Everything Is a Materials Problem
Our group studies the interplay between mechanics and architecture at the nanoscale to create new classes of nanoarchitected materials with unprecedented mechanical properties. Our goal is to utilize the exceptional behaviors of nanomaterials — like ultrahigh strength and toughness, radiation damage tolerance, and enhanced ductility — using a range of micro- and nanoscale fabrication and testing methods. We have shown that nanoarchitected materials can attain remarkable properties. Examples include ceramics that are able to bounce back after compression to over 50% strain and fractal-like architectures that can localize failure to tune the mechanical response.
Our work is often bioinspired in nature, as the techniques we use can approach and replicate the length scale and complexity of natural materials. We are currently interested in the general areas of materials for extreme environments (irradiation, high temperature, ballistic impact, etc), multifunctional materials with combined mechanical, electrical and thermal performance, and biocompatible materials for operation in medical devices.
We use two approaches in conducting our research:
Materials from the bottom up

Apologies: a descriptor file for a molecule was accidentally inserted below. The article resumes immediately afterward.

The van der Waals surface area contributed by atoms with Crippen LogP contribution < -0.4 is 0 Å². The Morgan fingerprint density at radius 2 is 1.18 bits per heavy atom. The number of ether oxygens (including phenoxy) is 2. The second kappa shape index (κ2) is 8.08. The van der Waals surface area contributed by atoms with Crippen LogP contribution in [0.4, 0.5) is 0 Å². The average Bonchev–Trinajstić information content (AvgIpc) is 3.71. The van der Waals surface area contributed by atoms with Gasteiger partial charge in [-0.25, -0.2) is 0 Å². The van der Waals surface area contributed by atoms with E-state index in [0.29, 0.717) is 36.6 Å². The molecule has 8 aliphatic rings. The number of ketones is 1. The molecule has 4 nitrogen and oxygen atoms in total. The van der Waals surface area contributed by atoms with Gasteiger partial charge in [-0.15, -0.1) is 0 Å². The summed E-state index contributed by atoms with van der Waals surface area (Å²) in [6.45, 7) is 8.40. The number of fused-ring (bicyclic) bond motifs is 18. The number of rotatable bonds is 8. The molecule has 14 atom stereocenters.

We use a suite of advanced 3D micro- and nanofabrication techniques to create new materials with features that are controllable on ~10nm length scales. We apply these nano-“building blocks” to make architectures starting at fundamental material length scales and investigate how this can bring about novel behaviors at micro-, meso- and bulk scales. Our research utilizes the Washington Nanofabrication Facility (WNF) and Molecular Analysis Facility (MAF) at UW along with a set of custom-built equipment. This topic encompasses work on nanolattices, tough nanoarchitectures and metamaterials.
Materials from the top down
The properties of natural and engineering materials are governed by a complex interaction of materials and architecture starting at the nanoscale and moving up. Unraveling the nature of these multi-scale interactions is a fundamental problem in material science. Our work studies the mechanics of materials starting from their nanoscale constituents and investigates how their structure (or architecture) at nano-, micro- and meso-scales affects their large-scale properties. This topic encompasses work on carbon fiber composites, biomaterials and artificial tissues.
Nanoscale Tensegrity-Based Metamaterials